I think the answer lies in the fact that until 1874 it wasn't necessary to have a doctor's certificate as to cause of death before a death cert could be issued by the Registrar.
In that year entering cause of death in a cert became a legal requirement.
It seems that between 1837 and 1874 Registrars were only required to request a "medical statement" as to cause of death which presumably lead to the comment " Not certified".
But why the cause isn't shown as such I don't know.
[Gareth 7 March 2001 G]
A death certificate gives the following information;
Also the name of a dead woman's husband might be given.
For a legitimate child under school leaving age the name of the father should be given,; and that of the mother too from 1982 onwards.
Since 1969, additional information is given;
Who is qualified to report a death to the registrar? is a question that comes up on lists from time to time.
I have come across an official Notice to Informant issued in 1939 which has this definition below included, but bear in mind that the law at other periods in time might have been different.
Persons Qualified and Liable to Act as Informants
The following table shows in full the persons, in the order of their successive liability, who are designated by the Births and Deaths Registration Acts as Informants :
DEATHS IN HOUSES:
DEATHS, NOT IN HOUSES, OR DEAD BODIES FOUND EXPOSED:
DEATHS IN INSTITUTIONS:
Don't forget that all batch numbers are obtainable from the IGI catalogue.
From the Home page click the Library tag, then the Family History Library Catalogue, then Place Search.
As an example I entered Cardiff and had four results, among which was Wales, Glamorgan, Cardiff. When clicked this brings up a list of all Cardiff, Wales material in the Library.
[Charles 13 March 2001 G]
It is customary for brides to take on their husband's surname on marriage, at least since surnames became the norm themselves. But it seems it has always been legally possible for the husband to take the bride's surname instead, or indeed any other surname they cared to chose. Another possibility was to use both surnames separated with a hyphen. In fact the article quotes an example of an actual case of a couple combining parts of their separate surnames into a new one ! [Based on a reading of an article in the latest Family Tree Magazine(UK)]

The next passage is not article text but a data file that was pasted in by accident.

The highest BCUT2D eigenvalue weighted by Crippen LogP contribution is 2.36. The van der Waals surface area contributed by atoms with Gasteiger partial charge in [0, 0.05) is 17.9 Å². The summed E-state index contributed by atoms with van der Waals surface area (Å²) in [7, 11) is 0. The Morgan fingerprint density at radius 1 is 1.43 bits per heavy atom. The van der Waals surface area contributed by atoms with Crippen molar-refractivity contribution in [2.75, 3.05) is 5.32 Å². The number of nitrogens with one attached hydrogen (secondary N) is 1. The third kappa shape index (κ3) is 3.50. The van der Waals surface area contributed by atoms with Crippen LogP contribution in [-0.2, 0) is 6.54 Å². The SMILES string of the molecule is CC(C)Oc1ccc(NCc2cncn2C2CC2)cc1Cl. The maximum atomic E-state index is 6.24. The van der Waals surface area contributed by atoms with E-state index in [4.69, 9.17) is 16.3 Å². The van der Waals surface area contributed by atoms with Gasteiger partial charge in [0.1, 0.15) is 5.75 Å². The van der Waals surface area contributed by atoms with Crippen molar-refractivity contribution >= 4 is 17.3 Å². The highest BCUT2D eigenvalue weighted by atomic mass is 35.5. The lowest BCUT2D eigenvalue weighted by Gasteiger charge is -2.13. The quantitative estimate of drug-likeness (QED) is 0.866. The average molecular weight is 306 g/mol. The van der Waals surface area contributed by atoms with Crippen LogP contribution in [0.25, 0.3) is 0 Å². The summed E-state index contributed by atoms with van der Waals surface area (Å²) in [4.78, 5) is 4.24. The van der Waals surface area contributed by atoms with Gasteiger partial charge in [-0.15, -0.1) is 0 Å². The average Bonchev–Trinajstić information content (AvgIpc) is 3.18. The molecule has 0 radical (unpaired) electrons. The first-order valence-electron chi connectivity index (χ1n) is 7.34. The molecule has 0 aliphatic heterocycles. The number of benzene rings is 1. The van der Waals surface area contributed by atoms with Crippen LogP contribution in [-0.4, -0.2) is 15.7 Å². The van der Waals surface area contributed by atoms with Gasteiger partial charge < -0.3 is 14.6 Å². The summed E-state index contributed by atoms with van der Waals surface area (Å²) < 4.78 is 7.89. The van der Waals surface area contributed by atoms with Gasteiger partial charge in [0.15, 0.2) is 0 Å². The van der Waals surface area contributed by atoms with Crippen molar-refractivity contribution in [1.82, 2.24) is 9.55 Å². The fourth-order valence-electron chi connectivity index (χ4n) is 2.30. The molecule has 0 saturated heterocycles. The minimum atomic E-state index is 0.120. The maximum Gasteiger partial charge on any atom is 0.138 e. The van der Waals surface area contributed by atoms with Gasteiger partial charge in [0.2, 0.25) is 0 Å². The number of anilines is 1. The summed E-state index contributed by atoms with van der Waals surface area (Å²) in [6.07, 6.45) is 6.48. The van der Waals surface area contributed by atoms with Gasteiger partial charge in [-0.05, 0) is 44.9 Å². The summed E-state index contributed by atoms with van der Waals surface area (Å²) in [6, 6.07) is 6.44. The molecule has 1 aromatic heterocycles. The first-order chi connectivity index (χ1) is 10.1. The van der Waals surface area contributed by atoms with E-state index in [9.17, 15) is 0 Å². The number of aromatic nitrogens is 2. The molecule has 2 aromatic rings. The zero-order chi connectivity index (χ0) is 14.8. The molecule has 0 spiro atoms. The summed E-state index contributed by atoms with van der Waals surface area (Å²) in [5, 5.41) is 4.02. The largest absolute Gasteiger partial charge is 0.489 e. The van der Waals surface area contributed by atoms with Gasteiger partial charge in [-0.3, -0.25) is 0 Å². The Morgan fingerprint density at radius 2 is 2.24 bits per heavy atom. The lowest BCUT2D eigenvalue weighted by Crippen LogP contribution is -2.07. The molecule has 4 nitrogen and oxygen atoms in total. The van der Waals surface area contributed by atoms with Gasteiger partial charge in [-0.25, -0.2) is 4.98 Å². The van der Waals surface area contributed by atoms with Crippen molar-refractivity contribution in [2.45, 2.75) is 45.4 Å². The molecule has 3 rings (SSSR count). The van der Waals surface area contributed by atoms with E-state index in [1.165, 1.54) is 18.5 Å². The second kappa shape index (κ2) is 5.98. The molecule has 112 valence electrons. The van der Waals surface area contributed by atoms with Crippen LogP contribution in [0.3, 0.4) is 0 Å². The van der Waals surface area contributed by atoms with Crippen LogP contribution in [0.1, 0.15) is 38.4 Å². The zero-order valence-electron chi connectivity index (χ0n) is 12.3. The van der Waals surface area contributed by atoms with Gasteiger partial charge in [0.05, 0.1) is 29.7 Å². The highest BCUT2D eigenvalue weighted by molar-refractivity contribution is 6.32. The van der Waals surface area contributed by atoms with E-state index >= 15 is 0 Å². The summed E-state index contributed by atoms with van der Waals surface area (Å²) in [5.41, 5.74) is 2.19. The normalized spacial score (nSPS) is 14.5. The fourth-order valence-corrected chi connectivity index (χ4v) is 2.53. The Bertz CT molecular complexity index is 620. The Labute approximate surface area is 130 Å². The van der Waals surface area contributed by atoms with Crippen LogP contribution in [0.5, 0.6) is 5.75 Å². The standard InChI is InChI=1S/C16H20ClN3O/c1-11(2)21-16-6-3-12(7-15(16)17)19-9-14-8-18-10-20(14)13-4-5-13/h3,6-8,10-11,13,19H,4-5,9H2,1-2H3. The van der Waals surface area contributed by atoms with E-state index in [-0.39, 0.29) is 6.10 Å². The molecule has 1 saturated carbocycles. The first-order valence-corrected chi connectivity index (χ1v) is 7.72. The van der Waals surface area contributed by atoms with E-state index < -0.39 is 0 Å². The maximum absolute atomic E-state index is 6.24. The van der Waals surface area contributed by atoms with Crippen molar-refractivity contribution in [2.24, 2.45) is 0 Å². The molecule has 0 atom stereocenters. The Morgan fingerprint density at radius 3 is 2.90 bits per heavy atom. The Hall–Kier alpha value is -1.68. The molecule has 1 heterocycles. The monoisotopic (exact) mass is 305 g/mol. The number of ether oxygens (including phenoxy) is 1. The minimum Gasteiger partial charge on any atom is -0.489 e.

[Gareth G 22 Oct 2001]
Third cousin twice removed, what exactly does that mean?
What is a third cousin, or fourth, fifth, or even just a second for that matter. How exactly can someone be removed?
I will attempt to show you how exactly someone can be removed !
Persons with * both common GRANDPARENTS are 1st cousins. Persons with * both common GREAT-GRANDPARENTS are 2nd cousins. * BUT, if only one grandparent is common then they are half 1st/2nd cousins which is an important distinction in the genetic sense.
1. Determine the common ancestor, e.g. gt-grandparent, gt-gt-grandparent.
2. Determine how many generations you are from this ancestor [you are three generations from your great grandparent].
3. Determine how many generations the other person is from the common ancestor. If he too, is two generations from the common ancestor, he is your first cousin once removed [your father's or mother's first cousin]. If he is four generations from the common ancestor he is your second cousin once removed [the child of your second cousin.]
There is more reading matter on this and the gist of the above is taken from 'The Family Historian's Enquire Within' by Pauline Saul, FFHS
[Jill Muir G 20 Nov 2001 and corrected * on advice from Tom Roderick 10/2003]
I received this reply a while ago and thought it may be of some small help to other researchers seeking wills from the NLW. Please notice the patronymic change of name the first one that I had found in my family. Family from a farm in Merthyr Tydfil.
Dear Mrs Smith,